Soros quietly left the hedge fund scene in 2011, turning his fund into a family office. But his last few years in the game were hardly like his first. Indeed, 2010 was Soros’ worst year since 2002, with his flagship fund up a mere 2.63%. The following year was even worse, with his famed Quantum fund reportedly down 15%.

Friday, April 1, 2016

How mainstream econ promotes socialism

Milton Friedman is a good example of a great champion of free markets whose economics betrayed his philosophy. Few economists enjoyed the ear of the common man in the way Friedman held it. He wrote regularly for popular magazines, appeared on TV talk shows and produced a wonderful documentary series for PBS on the miracles produced by free markets. Yet the mainstream economic theories he championed undermined his speech. Here is how.

The first clue comes from the fact that economists trained in the German historical school , known as socialists of the chair, created the American Economic Association to promote German style socialism in the US. Bismarck, the prime minister in Germany in the late 1800s, had implemented almost all of the socialist agenda by the 1890s in what became known as the “welfare state.” Convinced that Germany was inventing the cutting edge of history, the American economists determined to bring such “progress” home.

Friday, March 25, 2016

Another market head fake

In the world of real bull riding, as opposed to nominal bull riding, or investing, the cowboy (investor) must anticipate the spins and leaps of the bull. Riders often study video of bulls engaged in previous games of cowboy tossing. A wrong guess sends the cowboy flying then landing awkwardly absent a score and without money.

So what can we make of the January plunge and recent recovery of the bull market? I am betting that the bull’s real intention is to plunge into a bear and that the latest rise in stocks is a head fake to trick the cowboys to overcompensate in anticipation of a continued ascent. Instead, the bull will reverse direction and slingshot the cowboy (investor).

Some of us are mystified by the recent rise in stock prices, but as the great Austrian economist Ludwig Lachmann wrote, moving the deeply anchored expectations of investors out of their comfort range for prices on the market requires extraordinary events. Some of us have seen indicators as early as two years ago, such as the hedge fund manager Mark Spritznagel, author of The Dao of Capital: Austrian Investing in a Distorted World.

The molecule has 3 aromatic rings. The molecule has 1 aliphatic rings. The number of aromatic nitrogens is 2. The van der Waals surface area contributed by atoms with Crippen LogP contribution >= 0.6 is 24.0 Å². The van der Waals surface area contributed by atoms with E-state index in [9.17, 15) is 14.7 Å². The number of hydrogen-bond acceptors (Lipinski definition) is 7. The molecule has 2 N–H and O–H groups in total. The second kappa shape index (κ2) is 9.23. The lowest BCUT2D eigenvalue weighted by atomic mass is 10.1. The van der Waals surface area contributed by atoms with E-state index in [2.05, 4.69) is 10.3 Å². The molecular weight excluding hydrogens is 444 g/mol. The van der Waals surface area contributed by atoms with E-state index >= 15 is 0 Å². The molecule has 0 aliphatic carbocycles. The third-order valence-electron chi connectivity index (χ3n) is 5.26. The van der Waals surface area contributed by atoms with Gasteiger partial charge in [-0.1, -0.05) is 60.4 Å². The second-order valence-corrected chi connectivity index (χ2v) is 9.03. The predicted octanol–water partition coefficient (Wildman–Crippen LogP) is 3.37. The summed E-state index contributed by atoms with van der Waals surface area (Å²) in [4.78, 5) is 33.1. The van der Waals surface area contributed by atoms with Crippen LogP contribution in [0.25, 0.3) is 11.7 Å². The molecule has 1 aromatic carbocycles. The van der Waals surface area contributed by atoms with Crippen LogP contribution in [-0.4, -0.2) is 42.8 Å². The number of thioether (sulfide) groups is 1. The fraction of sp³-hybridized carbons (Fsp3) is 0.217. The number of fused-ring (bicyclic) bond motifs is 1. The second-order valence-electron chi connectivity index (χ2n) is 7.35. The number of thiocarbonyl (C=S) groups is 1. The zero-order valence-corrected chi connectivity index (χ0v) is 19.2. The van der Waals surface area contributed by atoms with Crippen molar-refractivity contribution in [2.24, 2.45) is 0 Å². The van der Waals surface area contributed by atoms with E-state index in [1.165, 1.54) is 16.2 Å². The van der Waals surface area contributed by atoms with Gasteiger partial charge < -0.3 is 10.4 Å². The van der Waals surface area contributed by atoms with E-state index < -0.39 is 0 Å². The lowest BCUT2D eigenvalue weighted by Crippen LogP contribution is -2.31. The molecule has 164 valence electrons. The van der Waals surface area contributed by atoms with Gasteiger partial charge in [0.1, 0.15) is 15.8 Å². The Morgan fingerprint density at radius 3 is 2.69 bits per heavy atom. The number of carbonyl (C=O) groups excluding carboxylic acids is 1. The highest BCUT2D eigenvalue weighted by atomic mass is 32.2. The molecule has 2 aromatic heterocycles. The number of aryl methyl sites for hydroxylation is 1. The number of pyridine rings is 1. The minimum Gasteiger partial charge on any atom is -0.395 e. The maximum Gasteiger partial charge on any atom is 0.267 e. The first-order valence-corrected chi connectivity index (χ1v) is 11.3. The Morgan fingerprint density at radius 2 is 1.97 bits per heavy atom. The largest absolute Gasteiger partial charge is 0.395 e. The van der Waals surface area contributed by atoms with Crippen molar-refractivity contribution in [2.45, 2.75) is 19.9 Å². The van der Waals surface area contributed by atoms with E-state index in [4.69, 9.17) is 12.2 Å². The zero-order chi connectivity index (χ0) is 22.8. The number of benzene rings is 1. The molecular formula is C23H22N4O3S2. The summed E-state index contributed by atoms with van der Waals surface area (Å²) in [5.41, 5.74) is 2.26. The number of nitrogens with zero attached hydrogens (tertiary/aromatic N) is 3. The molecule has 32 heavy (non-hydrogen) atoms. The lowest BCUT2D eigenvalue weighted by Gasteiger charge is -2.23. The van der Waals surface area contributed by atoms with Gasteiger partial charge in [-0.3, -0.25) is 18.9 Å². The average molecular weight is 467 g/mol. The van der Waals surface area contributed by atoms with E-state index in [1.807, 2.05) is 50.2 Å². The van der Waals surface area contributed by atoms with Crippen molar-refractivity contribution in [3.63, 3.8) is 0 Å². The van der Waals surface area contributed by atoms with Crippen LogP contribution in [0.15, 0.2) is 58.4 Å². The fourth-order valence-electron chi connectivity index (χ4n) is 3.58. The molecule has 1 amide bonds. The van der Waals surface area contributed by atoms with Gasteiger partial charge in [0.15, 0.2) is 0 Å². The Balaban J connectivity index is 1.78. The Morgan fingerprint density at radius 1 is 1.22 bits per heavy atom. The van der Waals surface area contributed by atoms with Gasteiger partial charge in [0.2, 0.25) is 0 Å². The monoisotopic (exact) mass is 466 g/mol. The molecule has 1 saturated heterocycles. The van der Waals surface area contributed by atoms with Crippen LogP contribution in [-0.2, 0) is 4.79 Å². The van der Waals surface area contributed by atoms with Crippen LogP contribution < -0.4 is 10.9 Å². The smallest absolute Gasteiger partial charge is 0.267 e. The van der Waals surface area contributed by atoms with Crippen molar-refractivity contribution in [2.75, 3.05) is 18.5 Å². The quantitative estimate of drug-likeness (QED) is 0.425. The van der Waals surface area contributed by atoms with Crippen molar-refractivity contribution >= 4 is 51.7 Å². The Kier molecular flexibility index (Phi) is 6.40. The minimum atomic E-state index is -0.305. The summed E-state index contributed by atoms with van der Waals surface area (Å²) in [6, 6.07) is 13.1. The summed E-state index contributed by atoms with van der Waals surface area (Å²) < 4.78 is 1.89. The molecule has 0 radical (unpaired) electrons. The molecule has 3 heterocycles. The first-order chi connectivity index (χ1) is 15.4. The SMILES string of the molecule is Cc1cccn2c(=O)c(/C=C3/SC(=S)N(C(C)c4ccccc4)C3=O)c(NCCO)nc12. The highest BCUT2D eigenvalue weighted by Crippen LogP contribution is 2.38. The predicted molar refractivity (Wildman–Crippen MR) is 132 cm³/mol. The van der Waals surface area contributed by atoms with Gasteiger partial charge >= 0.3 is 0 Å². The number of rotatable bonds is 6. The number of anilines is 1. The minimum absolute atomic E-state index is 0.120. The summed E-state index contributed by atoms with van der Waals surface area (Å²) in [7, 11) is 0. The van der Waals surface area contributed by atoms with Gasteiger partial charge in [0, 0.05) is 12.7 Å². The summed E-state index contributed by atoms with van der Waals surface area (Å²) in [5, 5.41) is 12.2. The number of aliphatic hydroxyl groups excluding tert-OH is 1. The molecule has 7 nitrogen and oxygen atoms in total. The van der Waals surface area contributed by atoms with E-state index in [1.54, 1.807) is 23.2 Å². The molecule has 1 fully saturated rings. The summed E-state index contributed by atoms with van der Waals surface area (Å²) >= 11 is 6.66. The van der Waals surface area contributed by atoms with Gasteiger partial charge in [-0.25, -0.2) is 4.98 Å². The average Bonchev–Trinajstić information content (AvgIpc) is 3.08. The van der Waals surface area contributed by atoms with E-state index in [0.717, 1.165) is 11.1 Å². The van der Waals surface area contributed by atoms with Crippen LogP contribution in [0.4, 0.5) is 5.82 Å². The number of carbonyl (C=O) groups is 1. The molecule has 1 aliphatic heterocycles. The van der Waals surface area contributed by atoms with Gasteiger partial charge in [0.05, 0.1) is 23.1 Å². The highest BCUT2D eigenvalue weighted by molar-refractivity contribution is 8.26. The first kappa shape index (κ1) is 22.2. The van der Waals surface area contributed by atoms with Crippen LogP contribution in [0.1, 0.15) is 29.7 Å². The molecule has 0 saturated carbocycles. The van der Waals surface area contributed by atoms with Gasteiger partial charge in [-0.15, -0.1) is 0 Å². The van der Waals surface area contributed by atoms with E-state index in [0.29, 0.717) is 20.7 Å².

Thursday, March 17, 2016

Bank for central bankers confirms ABCT

The popular press blames Wall Street shenanigans and banker greed for the most recent recession as the movie The Big Short demonstrates. Politicians digest the economics of the mainstream media and that is the reason Congress passed the Frank-Dodd Act increasing regulation of banks. It was punishment for what politicians perceived as banker sins.

Congress passed the act in spite of the fact that no mainstream economist I know of has blamed Wall Street or banks for the crisis. In the minds of mainstream economists, recessions are random events. The economy naturally spins in equilibrium like a top until an unforeseen “shock” slams into it, makes it wobble and sling thousands of people out of work. I like to call it the “crap happens” theory of business cycles.

A much better explanation of recessions come from the Austrian school of economics in which credit expansion causes misallocations of capital that accumulate during an expansion. The weight of those misallocations eventually crushes the expansion and a recession follows. The most robust explanation of the mechanism is Hayek’s Ricardo Effect [link] in which nominal profits guide the allocation of capital.